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Essential environmental impact variables: A means for transparent corporate sustainabilityreporting aligned with planetary boundaries
Stockholm University, Faculty of Science, Stockholm Resilience Centre. Royal Swedish Academy of Sciences, Sweden.ORCID iD: 0000-0002-8756-1649
Stockholm University, Faculty of Science, Stockholm Resilience Centre. Royal Swedish Academy of Sciences, Sweden; Sustainable Finance Lab Sweden, Sweden.ORCID iD: 0000-0003-1617-4067
2024 (English)In: One Earth, ISSN 2590-3330, E-ISSN 2590-3322, Vol. 7, no 2, p. 211-225Article in journal (Refereed) Published
Abstract [en]

Despite numerous pledges to the contrary, corporate activities are inflicting environmental harm and are pushing the Earth system toward and beyond planetary boundaries. Several sustainability accounting frameworks exist, designed to track corporate environmental impacts through corporate reporting, and there is currently a push toward standardization of these. However, most sustainability accounting frameworks still fail to fully capture the connections between corporate activities and impacts, as they depart from what is important for the companies (materiality assessments) and often rely on relative metrics. Here, we propose 15 essential environmental impact variables (EEIVs), applicable to all sectors, based on absolute metrics and what is essential for staying within the planetary boundaries. We argue that standardization must rather depart from these underlying premises. By designing EEIVs for seven primary industries with large environmental footprints and demonstrating the operationality via the aquaculture sector, we show how EEIVs efficiently identify the most important corporate impact information while increasing transparency between companies and stakeholders, thus enabling external assessment of corporate sustainability.

Place, publisher, year, edition, pages
2024. Vol. 7, no 2, p. 211-225
National Category
Environmental Sciences Social Sciences Interdisciplinary
Identifiers
URN: urn:nbn:se:su:diva-228292DOI: 10.1016/j.oneear.2024.01.014ISI: 001187967500001Scopus ID: 2-s2.0-85185220331OAI: oai:DiVA.org:su-228292DiVA, id: diva2:1850694
Available from: 2024-04-11 Created: 2024-04-11 Last updated: 2024-04-25Bibliographically approved
In thesis
1. Sustainability Risk: A social-ecological systems perspective
Open this publication in new window or tab >>Sustainability Risk: A social-ecological systems perspective
2024 (English)Doctoral thesis, comprehensive summary (Other academic)
Abstract [en]

Today’s world is characterised by new levels of complexity; however our societies remain deeply embedded in and dependent on a functioning biosphere. A biosphere that is increasingly being degraded by human activities. In this complex and intertwined world, acute shocks as well as chronic pressures of unsustainable activities have therefore become a prevalent feature. Together these shocks and chronic pressures create a complex risk landscape that we need to navigate with inter- and transdisciplinary solutions. However, the study of risk and the risk assessment tools in use, are siloed into scholarly disciplines and mismatched with the complexity at hand. In this thesis I tackle this mismatch, by using a social-ecological systems perspective and a variety of methodological approaches. Together the four papers of the thesis develop the interdisciplinary concept of sustainability risk and start to operationalise it through the application to national food systems and corporate sustainability risk assessment. Paper I introduces the concept of sustainability risk that I use and develop through-out the thesis. The paper also summarises some of the key definitions of risk within different disciplines and proposes five key dimensions that need to be adapted and developed in order for the existing risk assessment methods to fully capture risks in a complex world. Papers II-IV all represent applications of the concept of sustainability risk to different contexts. Paper II addresses national food supply risks and highlights how diverse risks to national self-sufficiency can come from low self-sufficiency (resulting in risk from trade disruptions) and low production diversity (resulting in risk from production shocks). Paper III addresses the data limitations we encounter when attempting to assess corporate sustainability risk and aims to overcome some of these limitations by developing fifteen novel reporting variables. These variables also contribute to the ongoing efforts to standardise corporate sustainability reporting. Paper IV builds on Paper III and develops an initial framework for assessing the risks to long-term natural resource production emanating from the impacts of corporate activities, thus broadening the conceptualisation of what risk is and how we assess it in the corporate sphere.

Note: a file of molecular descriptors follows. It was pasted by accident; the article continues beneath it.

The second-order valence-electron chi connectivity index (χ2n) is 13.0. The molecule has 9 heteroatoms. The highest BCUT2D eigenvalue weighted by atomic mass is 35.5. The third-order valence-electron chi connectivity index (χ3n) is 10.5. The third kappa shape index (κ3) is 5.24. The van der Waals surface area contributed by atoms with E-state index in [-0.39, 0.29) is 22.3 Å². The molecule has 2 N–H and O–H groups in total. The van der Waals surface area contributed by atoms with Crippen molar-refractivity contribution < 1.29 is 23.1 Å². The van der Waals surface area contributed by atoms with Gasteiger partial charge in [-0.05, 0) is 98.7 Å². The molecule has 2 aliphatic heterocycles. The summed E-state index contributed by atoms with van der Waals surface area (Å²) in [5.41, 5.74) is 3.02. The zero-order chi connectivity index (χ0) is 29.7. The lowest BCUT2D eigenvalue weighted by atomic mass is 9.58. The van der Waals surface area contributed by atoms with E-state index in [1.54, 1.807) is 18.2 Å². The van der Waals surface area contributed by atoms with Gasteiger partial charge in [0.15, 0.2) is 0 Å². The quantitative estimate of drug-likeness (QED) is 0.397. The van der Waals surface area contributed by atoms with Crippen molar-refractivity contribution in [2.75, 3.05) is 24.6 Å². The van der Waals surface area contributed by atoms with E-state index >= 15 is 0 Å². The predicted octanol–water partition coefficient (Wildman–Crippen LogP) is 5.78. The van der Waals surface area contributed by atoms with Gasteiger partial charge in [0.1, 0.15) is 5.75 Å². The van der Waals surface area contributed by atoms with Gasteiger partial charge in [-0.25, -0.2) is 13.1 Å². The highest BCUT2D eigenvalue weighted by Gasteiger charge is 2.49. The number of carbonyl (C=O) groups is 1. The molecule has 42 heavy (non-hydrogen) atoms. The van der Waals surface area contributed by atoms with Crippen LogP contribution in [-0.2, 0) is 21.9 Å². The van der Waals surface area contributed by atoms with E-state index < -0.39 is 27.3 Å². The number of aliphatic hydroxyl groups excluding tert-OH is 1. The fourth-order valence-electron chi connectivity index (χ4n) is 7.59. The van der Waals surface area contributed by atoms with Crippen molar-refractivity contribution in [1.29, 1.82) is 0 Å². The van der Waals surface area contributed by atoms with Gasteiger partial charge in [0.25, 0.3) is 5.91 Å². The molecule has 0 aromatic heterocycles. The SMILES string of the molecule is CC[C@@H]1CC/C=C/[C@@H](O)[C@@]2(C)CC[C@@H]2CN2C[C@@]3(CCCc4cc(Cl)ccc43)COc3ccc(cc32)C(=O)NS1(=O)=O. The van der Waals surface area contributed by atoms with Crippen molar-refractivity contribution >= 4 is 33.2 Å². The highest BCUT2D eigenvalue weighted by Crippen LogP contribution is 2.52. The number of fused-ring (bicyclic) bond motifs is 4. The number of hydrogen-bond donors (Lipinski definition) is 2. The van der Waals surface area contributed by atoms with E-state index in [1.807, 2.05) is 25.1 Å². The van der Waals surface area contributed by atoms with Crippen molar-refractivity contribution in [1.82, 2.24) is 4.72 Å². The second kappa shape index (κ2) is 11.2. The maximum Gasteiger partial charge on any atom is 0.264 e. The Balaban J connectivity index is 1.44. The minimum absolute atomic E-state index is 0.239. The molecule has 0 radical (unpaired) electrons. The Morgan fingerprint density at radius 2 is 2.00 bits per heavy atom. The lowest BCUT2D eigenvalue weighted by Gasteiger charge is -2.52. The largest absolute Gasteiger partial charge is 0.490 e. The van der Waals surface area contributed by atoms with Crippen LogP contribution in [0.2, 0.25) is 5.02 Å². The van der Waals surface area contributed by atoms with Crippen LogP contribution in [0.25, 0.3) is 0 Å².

Place, publisher, year, edition, pages
Stockholm: Stockholm Resilience Centre, Stockholm University, 2024. p. 51
Keywords
Sustainability risk, systemic risk, complex systems, social-ecological systems, corporate sustainability reporting, food security, resilience
National Category
Environmental Sciences Social Sciences Interdisciplinary
Research subject
Sustainability Science
Identifiers
urn:nbn:se:su:diva-228761 (URN)978-91-8014-815-3 (ISBN)978-91-8014-816-0 (ISBN)
Public defence
2024-06-14, hörsal 4, hus 2, Albano, Albanovägen 18 and online via Zoom, public link is available at the department website, Stockholm, 13:00 (English)
Opponent
Supervisors
Available from: 2024-05-22 Created: 2024-04-25 Last updated: 2024-05-13Bibliographically approved

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Wassénius, EmmyCrona, Beatrice

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